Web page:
| GENE EXPRESSION: The process of decoding the nucleotide sequence of a gene is known as ‘gene expression’. Gene expression proceeds in two phases: TRANSCRIPTION (the conversion of the nucleotide sequence in DNA to RNA) and TRANSLATION (the conversion of the nucleotide sequence in RNA to its final product, the amino acid sequence of a polypeptide). It is highly regulated and coordinated to allow for little or no errors (mutations), especially when such errors could compromise the normal functions and features in an organism.
| MUTATION: This is a permanent change to the nucleotide sequence of the DNA or RNA of an organism. Mutations may result from ‘mutagenic’ extrinsic factors such as radiation and certain chemical substances; or from ‘intrinsic’ factors while the cell makes copies of its DNA. Because of the high degree of specificity and accuracy required for an ideal gene expression, most organisms have an imbuilt machinery for identifying, correcting and reversing mutations to their DNA. Although most mutations are harmless, some beneficial modifications allow for slight variations in a family of organisms, sometimes conferring favourable features in these organisms. Cancers and other genetic diseases represent some of the detrimental effects of those mutations that were never identified, corrected or reversed. Substitution (point mutation), Deletion and Insertion of nucleotides are the major types of mutation. Most genetic diseases result from point mutations, and there are twelve (12) possible forms of such mutations.
| GENE-EDITING: Gene-editing is more or less the act of introducing deliberate mutations into the genome of an organism. Unlike conventional spontaneous mutations, these modifications to an organism’s genome are meticulously controlled to yield a desired result. By editing the genome, scientists and researchers are able to study the exact functions of various genes; understand the effects (both detrimental and beneficial) of mutations; and reverse or bypass an unfavourable mutation in order to produce improved features or functions in an organism.
Well, we could try to connect all these terms, strange as they may appear, in a sturdy framework that lightens the whole weight of information. The GENOME, composed of DNA (or RNA), is a long string of NUCLEOTIDES that carry information for the overall characteristics of an organism. Certain regions of the genome (GENES) encode products (often POLYPEPTIDES – long strings of amino acids) with a variety of roles. Errors in the genome are known as MUTATIONS, and may be corrected via GENE-EDITING tools and techniques.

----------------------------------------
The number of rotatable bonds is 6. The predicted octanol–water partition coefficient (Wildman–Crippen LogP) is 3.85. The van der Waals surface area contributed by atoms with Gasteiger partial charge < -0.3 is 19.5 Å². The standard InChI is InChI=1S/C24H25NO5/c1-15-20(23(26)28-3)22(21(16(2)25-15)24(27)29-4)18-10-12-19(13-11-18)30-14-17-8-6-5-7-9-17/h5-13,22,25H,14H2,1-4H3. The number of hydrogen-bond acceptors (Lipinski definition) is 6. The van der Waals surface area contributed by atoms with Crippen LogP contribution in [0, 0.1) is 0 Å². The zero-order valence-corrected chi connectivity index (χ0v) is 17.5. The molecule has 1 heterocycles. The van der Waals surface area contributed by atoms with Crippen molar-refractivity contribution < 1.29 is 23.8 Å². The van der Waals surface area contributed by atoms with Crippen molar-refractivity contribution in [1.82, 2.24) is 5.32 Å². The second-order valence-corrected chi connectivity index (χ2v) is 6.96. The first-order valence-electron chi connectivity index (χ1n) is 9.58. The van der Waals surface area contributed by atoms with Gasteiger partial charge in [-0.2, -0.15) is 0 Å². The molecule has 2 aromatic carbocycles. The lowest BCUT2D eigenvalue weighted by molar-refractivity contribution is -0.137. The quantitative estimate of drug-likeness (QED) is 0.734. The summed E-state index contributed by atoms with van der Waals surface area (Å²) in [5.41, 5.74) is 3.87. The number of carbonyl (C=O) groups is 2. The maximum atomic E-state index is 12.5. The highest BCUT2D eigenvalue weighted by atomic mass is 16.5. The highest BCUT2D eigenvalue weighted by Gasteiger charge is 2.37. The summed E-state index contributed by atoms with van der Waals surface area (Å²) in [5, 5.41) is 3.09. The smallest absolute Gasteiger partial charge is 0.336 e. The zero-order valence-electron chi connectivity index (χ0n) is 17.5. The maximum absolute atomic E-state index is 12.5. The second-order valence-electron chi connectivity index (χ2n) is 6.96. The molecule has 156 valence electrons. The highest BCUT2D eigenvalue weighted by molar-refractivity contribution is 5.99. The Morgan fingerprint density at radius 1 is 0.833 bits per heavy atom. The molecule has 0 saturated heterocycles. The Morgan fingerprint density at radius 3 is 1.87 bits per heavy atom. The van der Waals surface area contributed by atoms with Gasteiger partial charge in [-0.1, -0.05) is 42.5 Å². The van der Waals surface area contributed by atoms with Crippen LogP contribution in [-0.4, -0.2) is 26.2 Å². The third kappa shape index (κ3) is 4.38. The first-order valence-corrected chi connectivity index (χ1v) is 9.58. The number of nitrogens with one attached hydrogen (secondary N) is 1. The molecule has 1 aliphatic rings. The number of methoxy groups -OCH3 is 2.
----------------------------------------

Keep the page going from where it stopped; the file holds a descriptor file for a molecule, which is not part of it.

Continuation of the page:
Building upon this framework, one can readily picture the genome as a complex design of myriad threads, colours and styles; and CRISPR-Cas9 as an editing tool that can be employed to preserve the integrity of this design. For instance; if a ‘mutant’ (mutated, error-ladened) form of this design were reproduced, the CRISPR-Cas9 tool acting like a ‘scissors’ identifies and makes a cut at the point of mutation, so that relevant corrections could be effected. The Cas9 (CRISPR-associated protein) component of the CRISPR tool is a nuclease (a kind of biological scissors); it cuts nucleic acids, DNA and RNA at specific sites, guided by a special short RNA sequence (the guide RNA, gRNA). It is this ability for specificity especially, that has brought the CRISPR tool to its current position of relevance in genetics-based research.
Nevertheless, neither the CRISPR-Cas9 tool, nor its gene-editing technique is void of downsides. The error-prone, off-target and double-strand cuts, and somewhat limited gene-editing capacity of the CRISPR tool has however, been bypassed in the recently modified ‘Prime Editing’ technique .
Apart from its improved ability for on-target and single-strand cuts, ‘prime editing’ boasts of a wider gene-editing spectrum (covers all 12 forms of genomic point mutations and up to 89% of all disease-causing genetic mutations), with greater versatility, specificity and accuracy than CRISPR-Cas9. Other outstanding features of the prime editing technique are; a special prime editing guide RNA (pegRNA) – identifies the target site and encodes the edit(s) to be effected – and a reverse transcriptase.
LEARN A NEW WORD
MUTATION: This is a permanent change to the nucleotide sequence of the DNA of an organism. It usually results from insertion, deletion, modification or substitution of nucleotides in the DNA during replication or as a result of external agents such as radiation. Most organisms have inbuilt mechanisms for identifying, correcting and reversing mutations to their DNA. However, certain favourable mutations that help an organism adapt better to and survive in its habitat may be left unmodified. The often lifelong ‘genetic diseases’ result from unfavourable mutations that affect the functional or structural features of an organism. Some of the most common genetic diseases in humans are; Sickle Cell disease, Huntington’s disease, Cystic Fibrosis, Phenylketonuria, etc. Of all the available treatment and management options for dealing with genetic diseases, replacing or repairing an abnormal gene via the CRISPR-Cas9 gene editing technique, remains one of the most promising and formidable.
GUIDE RNA (gRNA): The guide RNA (gRNA) is a mini-RNA sequence of about 20 nucleotides that, as its name implies, ‘guides’ the CRISPR-Cas9 tool to the correct cut site on the DNA. It is often designed to be complementary in sequence to the target cut site, such that it is able to bind the DNA at this site. Off-target cuts in CRISPR has been linked to this sequence complementarity between gRNA and DNA, since gRNA may bind to any complementary sequence on the DNA outside the target cut site. This limitation however, has been improved upon in the prime-editing guide RNA (pegRNA) which both targets and encodes modifications to the cut site.